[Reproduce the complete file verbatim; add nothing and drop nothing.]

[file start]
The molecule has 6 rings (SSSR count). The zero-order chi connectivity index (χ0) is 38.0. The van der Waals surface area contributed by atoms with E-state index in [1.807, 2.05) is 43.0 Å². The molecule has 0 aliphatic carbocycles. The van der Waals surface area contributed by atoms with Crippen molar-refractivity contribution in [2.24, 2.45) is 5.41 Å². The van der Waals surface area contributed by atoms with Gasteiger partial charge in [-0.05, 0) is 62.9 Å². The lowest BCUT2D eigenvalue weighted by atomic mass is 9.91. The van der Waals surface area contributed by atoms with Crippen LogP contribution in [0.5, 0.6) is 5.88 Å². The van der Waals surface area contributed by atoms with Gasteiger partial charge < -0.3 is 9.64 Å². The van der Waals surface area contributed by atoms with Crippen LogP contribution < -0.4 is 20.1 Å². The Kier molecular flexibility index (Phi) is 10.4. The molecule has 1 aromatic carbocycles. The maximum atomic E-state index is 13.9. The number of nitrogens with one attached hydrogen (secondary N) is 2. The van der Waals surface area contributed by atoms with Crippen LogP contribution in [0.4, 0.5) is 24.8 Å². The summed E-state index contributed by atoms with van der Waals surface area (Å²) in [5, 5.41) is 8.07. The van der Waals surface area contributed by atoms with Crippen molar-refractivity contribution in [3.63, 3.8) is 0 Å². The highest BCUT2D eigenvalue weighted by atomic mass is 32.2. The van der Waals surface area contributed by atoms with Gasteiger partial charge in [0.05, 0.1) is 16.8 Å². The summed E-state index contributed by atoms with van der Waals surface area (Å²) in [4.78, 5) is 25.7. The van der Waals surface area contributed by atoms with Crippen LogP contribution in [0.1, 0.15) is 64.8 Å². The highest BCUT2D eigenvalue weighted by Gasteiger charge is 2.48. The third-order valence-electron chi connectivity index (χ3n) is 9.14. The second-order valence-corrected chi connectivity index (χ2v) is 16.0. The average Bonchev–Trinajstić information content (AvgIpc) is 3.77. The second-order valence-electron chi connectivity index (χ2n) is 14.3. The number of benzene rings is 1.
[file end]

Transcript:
The molecule has 6 rings (SSSR count). The zero-order chi connectivity index (χ0) is 38.0. The van der Waals surface area contributed by atoms with E-state index in [1.807, 2.05) is 43.0 Å². The molecule has 0 aliphatic carbocycles. The van der Waals surface area contributed by atoms with Crippen molar-refractivity contribution in [2.24, 2.45) is 5.41 Å². The van der Waals surface area contributed by atoms with Gasteiger partial charge in [-0.05, 0) is 62.9 Å². The lowest BCUT2D eigenvalue weighted by atomic mass is 9.91. The van der Waals surface area contributed by atoms with Crippen LogP contribution in [0.5, 0.6) is 5.88 Å². The van der Waals surface area contributed by atoms with Gasteiger partial charge < -0.3 is 9.64 Å². The van der Waals surface area contributed by atoms with Crippen LogP contribution < -0.4 is 20.1 Å². The Kier molecular flexibility index (Phi) is 10.4. The molecule has 1 aromatic carbocycles. The maximum atomic E-state index is 13.9. The number of nitrogens with one attached hydrogen (secondary N) is 2. The van der Waals surface area contributed by atoms with Crippen LogP contribution in [0.4, 0.5) is 24.8 Å². The summed E-state index contributed by atoms with van der Waals surface area (Å²) in [5, 5.41) is 8.07. The van der Waals surface area contributed by atoms with Crippen molar-refractivity contribution in [3.63, 3.8) is 0 Å². The highest BCUT2D eigenvalue weighted by atomic mass is 32.2. The van der Waals surface area contributed by atoms with Gasteiger partial charge in [0.05, 0.1) is 16.8 Å². The summed E-state index contributed by atoms with van der Waals surface area (Å²) in [4.78, 5) is 25.7. The van der Waals surface area contributed by atoms with Crippen LogP contribution in [0.1, 0.15) is 64.8 Å². The highest BCUT2D eigenvalue weighted by Gasteiger charge is 2.48. The third-order valence-electron chi connectivity index (χ3n) is 9.14. The second-order valence-corrected chi connectivity index (χ2v) is 16.0. The average Bonchev–Trinajstić information content (AvgIpc) is 3.77. The second-order valence-electron chi connectivity index (χ2n) is 14.3. The number of benzene rings is 1.